An extremely poignant interview, held in full view for the cameras, is of a couple talking about the suicide of their son. They are plain-spoken about his difficulties and the events on the day of his death. Their words and voices are calm, but they look stunned, like deer caught in headlights. The mother wonders what she did to make him so unhappy, repeating the wrong and misogynistic notion that mothers are to blame for their children’s unhappiness. I wanted to reach through the screen and hug her.
Various survivors express anger, exasperation at the “cry wolf” aspects of their friends’ frequent and lifelong threats, and helplessness. One woman, aware of the enormous pain her loved one was in, admonished him to promise to say good-bye and to put her name and phone number in a plastic bag and carry it on his person so that she would at least know what had happened. Others, remembering how their friend was always upbeat and the life of the party, mused that if it could happen to him, it could happen to just about anyone.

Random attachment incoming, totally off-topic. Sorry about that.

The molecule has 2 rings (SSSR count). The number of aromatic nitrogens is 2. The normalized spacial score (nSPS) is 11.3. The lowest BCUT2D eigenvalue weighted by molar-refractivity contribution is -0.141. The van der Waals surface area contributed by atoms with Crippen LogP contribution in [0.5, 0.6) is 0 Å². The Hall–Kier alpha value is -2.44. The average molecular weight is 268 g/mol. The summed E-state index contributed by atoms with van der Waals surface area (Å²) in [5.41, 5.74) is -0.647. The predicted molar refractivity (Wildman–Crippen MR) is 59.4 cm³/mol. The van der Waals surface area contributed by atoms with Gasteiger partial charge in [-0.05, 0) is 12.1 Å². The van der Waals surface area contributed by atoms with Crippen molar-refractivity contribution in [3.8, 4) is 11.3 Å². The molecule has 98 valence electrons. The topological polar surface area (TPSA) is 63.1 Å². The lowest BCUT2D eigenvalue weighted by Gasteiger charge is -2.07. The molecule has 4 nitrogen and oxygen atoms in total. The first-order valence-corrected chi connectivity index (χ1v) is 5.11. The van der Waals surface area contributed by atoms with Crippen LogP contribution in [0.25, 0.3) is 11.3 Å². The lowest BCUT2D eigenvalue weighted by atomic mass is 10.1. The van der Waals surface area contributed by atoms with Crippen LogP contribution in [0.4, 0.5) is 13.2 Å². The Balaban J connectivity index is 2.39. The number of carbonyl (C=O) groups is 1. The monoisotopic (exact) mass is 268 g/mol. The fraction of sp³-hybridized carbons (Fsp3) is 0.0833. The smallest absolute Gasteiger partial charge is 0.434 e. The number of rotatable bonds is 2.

One miracle man who survived his jump talked about his mental instability and about his attempt. He said he stood on the bridge for some time, crying uncontrollably. Some people stopped to see if he was all right, but most walked by without a word, which he might have perceived as uncaring but probably stemmed more from embarrassment and a desire not to intrude. The last straw for him was a woman with an accent, “German, I think,” asking him to take her picture. He did, and thinking about how she hadn’t even noticed his tears, thought “nobody cares” and jumped. This is the kind of impulsiveness that often causes an ill person to attempt suicide even when he or she may still feel uncertain. “As soon as I let go, I knew I didn’t want to die.” He talked about what he thought might save him—going in feet first. In the four seconds it took for him to hit the water, he turned and landed in a half-sitting position. He shattered two lower vertebrae, but the bone fragments missed his heart. He now has to stick to a rigid routine of meds, meals, and sleep. “It’s a hard life for a 24 year old,” his father says.